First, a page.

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CFA Hosts Enrique Chagoya

Artist to talk about crowbar attack on his satirical piece

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Enrique Chagoya

Enrique Chagoya says that the dominant theme of his work is conflict. “However,” he says, “the resolution of conflict does not have to be violent.” Photo by Linda Cicero

Enrique Chagoya is known in the art world for his whimsical, satirical paintings, prints, and illustrated, codex-like manuscripts reflecting a world in dizzying political and cultural flux. His work has always had an unapologetically irreverent edge. But Chagoya’s worldwide reputation was ignited one fall day in 2010, when a Montana woman took a crowbar to The Misadventures of the Romantic Cannibals, a multipanel lithograph depicting a sexually suggestive image of Jesus that had drawn feverish protests when it was shown at a museum in Loveland, Colo.

The Mexican-born artist, 57, a professor of art and art history at Stanford University, will be at the College of Fine Arts Concert Hall tomorrow at 6:30 p.m. to discuss and show a video about the attack on that work, a commentary on the Catholic priest sex abuse cases that was dismissed by Chagoya’s detractors as “sacrilegious pornography,” and its unexpected aftermath.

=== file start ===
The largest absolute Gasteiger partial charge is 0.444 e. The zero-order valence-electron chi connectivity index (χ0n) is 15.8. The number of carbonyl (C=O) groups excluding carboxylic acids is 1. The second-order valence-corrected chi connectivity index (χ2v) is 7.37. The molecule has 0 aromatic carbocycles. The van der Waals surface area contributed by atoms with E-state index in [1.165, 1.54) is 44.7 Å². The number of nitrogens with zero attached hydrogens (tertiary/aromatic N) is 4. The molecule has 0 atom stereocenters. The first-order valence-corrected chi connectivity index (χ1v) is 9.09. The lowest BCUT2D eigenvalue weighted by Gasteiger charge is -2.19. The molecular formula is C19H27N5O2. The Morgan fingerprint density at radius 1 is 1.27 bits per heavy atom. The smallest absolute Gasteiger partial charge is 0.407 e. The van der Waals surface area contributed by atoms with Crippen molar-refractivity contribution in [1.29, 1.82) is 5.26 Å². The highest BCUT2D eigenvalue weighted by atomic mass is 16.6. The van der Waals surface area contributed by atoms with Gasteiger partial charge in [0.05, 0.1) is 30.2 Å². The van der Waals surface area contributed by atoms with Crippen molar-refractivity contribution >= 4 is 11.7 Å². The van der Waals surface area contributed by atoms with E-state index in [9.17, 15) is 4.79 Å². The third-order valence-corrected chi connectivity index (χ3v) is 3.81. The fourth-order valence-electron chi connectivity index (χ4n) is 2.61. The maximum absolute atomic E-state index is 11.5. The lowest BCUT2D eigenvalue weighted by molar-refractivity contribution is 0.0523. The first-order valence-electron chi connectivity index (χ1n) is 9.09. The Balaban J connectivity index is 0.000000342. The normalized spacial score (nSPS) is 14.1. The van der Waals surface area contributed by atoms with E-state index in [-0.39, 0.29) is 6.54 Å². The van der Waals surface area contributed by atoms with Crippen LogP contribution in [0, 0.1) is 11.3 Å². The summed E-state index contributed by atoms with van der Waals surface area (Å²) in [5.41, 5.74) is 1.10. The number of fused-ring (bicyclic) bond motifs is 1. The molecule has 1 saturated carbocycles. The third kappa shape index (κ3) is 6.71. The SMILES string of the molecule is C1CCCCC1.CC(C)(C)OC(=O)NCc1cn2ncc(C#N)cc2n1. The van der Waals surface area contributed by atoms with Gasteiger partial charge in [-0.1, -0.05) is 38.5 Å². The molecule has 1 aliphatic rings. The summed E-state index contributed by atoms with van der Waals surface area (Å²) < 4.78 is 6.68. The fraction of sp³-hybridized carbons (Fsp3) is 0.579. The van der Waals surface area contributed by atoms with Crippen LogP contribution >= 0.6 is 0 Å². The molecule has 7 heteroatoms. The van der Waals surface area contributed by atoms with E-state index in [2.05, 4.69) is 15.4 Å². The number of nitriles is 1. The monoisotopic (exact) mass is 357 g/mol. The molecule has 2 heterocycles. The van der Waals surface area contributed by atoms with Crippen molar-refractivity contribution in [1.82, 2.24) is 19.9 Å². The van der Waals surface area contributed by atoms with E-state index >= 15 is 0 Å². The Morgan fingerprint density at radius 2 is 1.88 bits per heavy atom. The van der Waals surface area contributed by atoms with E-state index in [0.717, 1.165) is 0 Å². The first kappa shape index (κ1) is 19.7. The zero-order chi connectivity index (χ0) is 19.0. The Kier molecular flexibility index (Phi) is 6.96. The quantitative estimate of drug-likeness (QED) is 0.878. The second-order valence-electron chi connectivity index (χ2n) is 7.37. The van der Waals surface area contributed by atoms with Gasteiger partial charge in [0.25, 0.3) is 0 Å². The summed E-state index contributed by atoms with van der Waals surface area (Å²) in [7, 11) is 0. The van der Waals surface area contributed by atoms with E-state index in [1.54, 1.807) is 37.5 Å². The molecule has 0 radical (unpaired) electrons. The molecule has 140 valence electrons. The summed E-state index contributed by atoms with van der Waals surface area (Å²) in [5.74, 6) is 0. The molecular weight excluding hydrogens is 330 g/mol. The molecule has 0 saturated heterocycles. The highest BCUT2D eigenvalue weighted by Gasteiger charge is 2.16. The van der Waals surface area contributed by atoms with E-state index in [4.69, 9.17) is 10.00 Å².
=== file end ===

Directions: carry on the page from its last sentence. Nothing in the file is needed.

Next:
Chagoya is one of this year’s featured artists in the sixth season of the School of Visual Arts Contemporary Perspectives Lecture Series. He was invited as part of CFA’s inaugural keyword initiative, which focuses on the theme of violence.

The Mexico City native immigrated to the United States in 1977 and has works in the collections of many major museums, including New York’s Metropolitan Museum of Art, Museum of Modern Art, and Whitney Museum of American Art, as well as the Art Institute of Chicago and the Los Angeles County Museum. BU Today recently asked Chagoya about the Loveland incident, the cultural divide, and the notion of “reverse anthropology” as it relates to his work.

BU Today: You’ve been invited to CFA as part of its keyword initiative, violence. Is this the dominant theme of your work?